Tuesday, 10 February 2015

Distributed cognition: How practical are its methods?


Distributed cognition, as outlined by Edwin Hutchins, like mainstream cognitive science, takes decision making, learning and so on to involve cognitive processing. However, unlike mainstream cognitive science, the distributed cognition approach is not bound by the skin and skull of the individual in analysing cognitive processing. According to Hutchins distributed cognition approach, cognition is socially, materially and temporally distributed. This approach puts great emphasis on the social and cultural context and cognition is distributed over time as we develop over time. Interactions among individuals as well as the materials (artefacts/tools) used in aiding cognition are central in analysing cognition. The material environment can serve as a medium to amplify cognition of the artefact user. 

Hutchins gives the example that using a calculator seems to amplify one’s ability to do arithmetic. One needn’t look too far or think too hard to be convinced that the social and material world play crucial cognitive roles and that one shouldn’t be limited to skin and skull but consider the social and material if one aims to give a full account of our cognition.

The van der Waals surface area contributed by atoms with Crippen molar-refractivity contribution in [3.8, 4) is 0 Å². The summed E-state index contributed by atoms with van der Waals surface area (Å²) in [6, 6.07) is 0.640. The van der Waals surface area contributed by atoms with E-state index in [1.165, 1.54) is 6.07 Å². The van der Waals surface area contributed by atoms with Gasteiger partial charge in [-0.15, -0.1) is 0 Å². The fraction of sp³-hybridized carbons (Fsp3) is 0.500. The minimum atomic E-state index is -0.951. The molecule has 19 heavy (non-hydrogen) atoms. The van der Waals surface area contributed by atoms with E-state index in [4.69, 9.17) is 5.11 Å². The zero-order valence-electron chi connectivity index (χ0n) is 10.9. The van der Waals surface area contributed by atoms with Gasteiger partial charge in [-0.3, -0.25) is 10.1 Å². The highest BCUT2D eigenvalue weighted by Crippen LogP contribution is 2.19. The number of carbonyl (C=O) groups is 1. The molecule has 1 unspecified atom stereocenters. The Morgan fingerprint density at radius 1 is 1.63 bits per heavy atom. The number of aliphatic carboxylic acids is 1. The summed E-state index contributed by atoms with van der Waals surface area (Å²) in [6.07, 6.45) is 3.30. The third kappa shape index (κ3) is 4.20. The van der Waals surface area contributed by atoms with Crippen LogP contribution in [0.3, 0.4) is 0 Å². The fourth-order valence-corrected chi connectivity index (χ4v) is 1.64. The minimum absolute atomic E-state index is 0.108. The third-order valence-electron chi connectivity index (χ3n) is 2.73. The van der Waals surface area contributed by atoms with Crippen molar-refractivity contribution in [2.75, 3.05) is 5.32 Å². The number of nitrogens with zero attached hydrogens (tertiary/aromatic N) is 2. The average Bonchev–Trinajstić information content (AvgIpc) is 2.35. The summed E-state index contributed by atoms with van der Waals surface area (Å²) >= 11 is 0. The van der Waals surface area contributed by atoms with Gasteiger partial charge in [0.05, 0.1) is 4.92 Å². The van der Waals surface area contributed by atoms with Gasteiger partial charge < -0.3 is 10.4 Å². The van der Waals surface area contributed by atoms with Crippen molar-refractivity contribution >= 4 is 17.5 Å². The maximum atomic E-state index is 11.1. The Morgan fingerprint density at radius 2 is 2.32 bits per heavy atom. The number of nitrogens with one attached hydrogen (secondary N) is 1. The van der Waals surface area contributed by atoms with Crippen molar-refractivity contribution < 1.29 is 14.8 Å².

In principle, an approach like the one distributed cognition advocates for, one that sees the individual and its socio-cultural context as a large cognitive system, with greater emphasis on interaction with others and the role of cognitive artefacts, is an ideal one that might capture cognitive processing at its fullest.

However, how problematic is implementing this principle into practical researches? As Hutchins himself points out, an understanding of cognition that is all inclusive of culture, context, history and emotion is very complex and has proved to be frustrating. According to Hutchins, ethnographic and simulation (in some cases) methods are used as a way to investigate distributed cognition. Arguably, not all phenomena related to social distribution of cognition lends itself to be simulated, and the ethnographic methods do not seem easily accessible.

As most of us are at the moment contemplating the kind of research methods we will engage for our main project, being exposed to the kind of apparently ideal approach that is all inclusive in understanding cognition provides food for thought. However, I am pessimistic, partly due to the inaccessibility of ethnography, that exposure to such approaches will have a significant impact on how most of us will approach our research projects. 

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